Since high school basketball star Billy King was 13 years old, he has been sought by coaches who want him to play at their schools.
These have not been college coaches recruiting the 6-foot-6 1/2-inch player from Park View High School in Loudoun County, however, but high school coaches from throughout the Washington metropolitan area.
King says four coaches from Northern Virginia public schools have tried to recruit him by attempting to "work out ways to get me into the school, like trying to get my family to move."
The Virginia High School League (VHSL) rules which govern extracurricular activities for high schools in the state prohibit recruiting. The rules specify that "no member school or group of individuals representing the school shall subject a student from another school to undue influence by encouraging him to transfer from one school to another for league activities." Violators could be subject to VHSL displinary action--such as foreiting games or league titles.
"When it started, I was in the eighth grade and I thought it was going to go away," said King, a 16-year-old from Sterling Park. But it hasn't, King said. He says he still gets calls and occasional visits from some local coaches, even though he's made it clear he plans to stay at Park View.
Neither King nor his basketball coach at Park View, Kenneth Edwards, would cite specifically which schools and individuals were involved in his recruiting, saying they did not want to cause trouble for other teams and coaches. Edwards did say that "it was someone other than the head coach" who recruited King.
The courtship of Billy King is no isolated case. Coaches, parents and student athletes all acknowledge that young athletes in this area, like young athletes nationwide, frequently are persuaded to attend public schools other than the one school that boundaries dictate they should attend. And in addition, sometimes parents or the students themselves initiate the transfers.
The reasons can be as numerous as the cases: the reputation of a coach, friendships with players from other schools, the desire to play on a championship team, a disagreement between coach and player, fear of not getting playing time or, most frequently, a better chance of being seen by college coaches and thus getting a college scholarship.
But often when someone thinks a student athlete has been recruited, controversy seems to spark anew.
Recently, the Alexandria and Fairfax school superintendents appointed a three-member fact-finding committee to investigate whether Mount Vernon High School, in Fairfax County, recruited star athletes away from T. C. Williams. The committee has not limited its investigation to the two schools, however, and is looking at the situation throughout Northern Virginia, according to member Thomas LoFaro. Its report should be ready within the next week, LoFaro said.
The investigation was started after an article in the Mount Vernon High School student newspaper in early January, written by two Mount Vernon students, contended that its school had been recruiting T. C. Williams athletes. The Mount Vernon school administration objected to the claims and confiscated the newspapers before most were distributed.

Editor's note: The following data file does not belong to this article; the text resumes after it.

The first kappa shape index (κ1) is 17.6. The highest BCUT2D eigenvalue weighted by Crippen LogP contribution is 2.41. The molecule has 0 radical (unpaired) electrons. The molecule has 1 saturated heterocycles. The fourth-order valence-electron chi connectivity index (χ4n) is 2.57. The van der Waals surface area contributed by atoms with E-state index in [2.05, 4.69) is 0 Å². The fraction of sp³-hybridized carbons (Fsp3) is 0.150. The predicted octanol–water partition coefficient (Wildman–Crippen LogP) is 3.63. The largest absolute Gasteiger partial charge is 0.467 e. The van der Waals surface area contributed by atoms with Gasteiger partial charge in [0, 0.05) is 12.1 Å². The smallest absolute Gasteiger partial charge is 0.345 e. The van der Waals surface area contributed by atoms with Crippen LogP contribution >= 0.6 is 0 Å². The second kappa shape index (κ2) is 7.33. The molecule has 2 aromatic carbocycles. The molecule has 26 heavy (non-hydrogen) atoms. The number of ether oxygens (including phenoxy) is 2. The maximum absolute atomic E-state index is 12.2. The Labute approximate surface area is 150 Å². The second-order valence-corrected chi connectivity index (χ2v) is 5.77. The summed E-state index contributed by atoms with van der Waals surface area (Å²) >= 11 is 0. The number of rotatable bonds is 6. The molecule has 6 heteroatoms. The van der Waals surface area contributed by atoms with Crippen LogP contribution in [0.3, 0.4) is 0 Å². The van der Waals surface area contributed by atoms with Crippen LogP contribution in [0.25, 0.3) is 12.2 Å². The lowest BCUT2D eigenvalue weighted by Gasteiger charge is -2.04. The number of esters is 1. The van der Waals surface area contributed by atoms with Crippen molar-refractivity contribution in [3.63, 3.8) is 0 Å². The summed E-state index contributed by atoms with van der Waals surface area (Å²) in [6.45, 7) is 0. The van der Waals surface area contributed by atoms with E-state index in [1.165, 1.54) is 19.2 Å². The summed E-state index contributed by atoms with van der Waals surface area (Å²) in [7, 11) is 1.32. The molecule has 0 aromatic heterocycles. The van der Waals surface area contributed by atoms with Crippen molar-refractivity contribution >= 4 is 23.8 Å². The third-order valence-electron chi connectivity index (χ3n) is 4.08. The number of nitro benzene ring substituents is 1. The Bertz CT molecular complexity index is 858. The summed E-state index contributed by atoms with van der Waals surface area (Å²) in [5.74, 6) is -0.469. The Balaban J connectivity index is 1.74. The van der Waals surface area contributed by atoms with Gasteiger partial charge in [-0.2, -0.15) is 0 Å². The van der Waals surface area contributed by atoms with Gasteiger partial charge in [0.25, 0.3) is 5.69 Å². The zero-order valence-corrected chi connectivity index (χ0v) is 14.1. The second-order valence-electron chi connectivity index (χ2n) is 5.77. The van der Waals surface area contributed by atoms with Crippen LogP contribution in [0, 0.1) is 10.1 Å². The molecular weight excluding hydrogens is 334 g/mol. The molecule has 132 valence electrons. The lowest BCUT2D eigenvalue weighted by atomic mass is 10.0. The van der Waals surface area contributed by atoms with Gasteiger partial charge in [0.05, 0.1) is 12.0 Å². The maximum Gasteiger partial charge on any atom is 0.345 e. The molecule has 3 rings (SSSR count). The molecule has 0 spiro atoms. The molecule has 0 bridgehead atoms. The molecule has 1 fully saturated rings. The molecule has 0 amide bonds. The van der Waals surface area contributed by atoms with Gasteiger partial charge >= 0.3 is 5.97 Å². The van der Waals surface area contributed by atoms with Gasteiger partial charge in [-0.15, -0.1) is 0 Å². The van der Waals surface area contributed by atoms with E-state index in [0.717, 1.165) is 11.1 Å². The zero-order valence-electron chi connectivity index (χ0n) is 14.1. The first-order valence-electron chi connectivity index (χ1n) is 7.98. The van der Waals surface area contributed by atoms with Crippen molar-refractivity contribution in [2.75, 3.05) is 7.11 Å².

No one from Alexandria or Fairfax County has filed a formal complaint about the situation with the VHSL, according to VHSL assistant executive secretary Earl Gillespie. Gillespie said the league gets "about three or four allegations of proselyting recruiting per year, but most of those are not followed up in writing."
And, according to VHSL Executive Secretary William Pace, "We've never judged a school bringing 'undue influence' as our rules require. All too often it's hearsay. . . . I don't believe we've ever been able to prove proselyting, and I've been here since 1957."
There are ways for athletes and other students to transfer from school to school and violate no rules, however, although these means sometimes are used to skirt the regulations:
* The athlete's parents can move into another school district. This type of transfer is rarely questioned, and the athlete will be eligible immediately.
* If the student's parents are separated or divorced and live in different school districts, the student can chose which school to attend, as long as the corresponding parent assumes legal custody and the student lives in the district. However, unless the parent to whom custody has been switched also changes place of residence, the student can lose a semester of eligibility.
* The parents can have legal guardianship of their child switched to someone else or have their child legally adopted by someone living in another school area. This can cost the athlete a semester of eligibility, however, if the school system determines the move was not due to personal or social reasons.
* In the Fairfax school system, students who have a parent employed by the school system can transfer to the school at which that parent is employed. Students in Alexandria, Arlington and Loudoun do not have this option.
* By paying tuition, students sometimes can switch from one public school system to another. Fairfax and Loudoun do not accept transfer students who live in another jurisdiction, but Arlington and Alexandria do.
* In Fairfax, under a program called pupil placement, students can change schools within the system without paying tuition under certain circumstances: If the family moves or demonstrates an "unreasonable hardship or provides evidence that constant concern would exist" if a switch were not made or if "school personnel or professional counsel indicates a pupil should be in a different school for reasons of social or emotional adjustment."
Currently, Fairfax also allows a student to transfer to another school under pupil placement rules if that school offers a course not offered at the first school. Beginning next year, however, this will not be allowed because the system plans to launch an experiment that will create three-school clusters offering all courses available anywhere within the county system. Thus, if a student wants to take a course not offered at his school, he will be able to get that course at one of the other two schools in his cluster, but will take all other courses at his first school.
In Fairfax, coaches say, the most blatant abuses of recruiting have resulted from the pupil placement rule.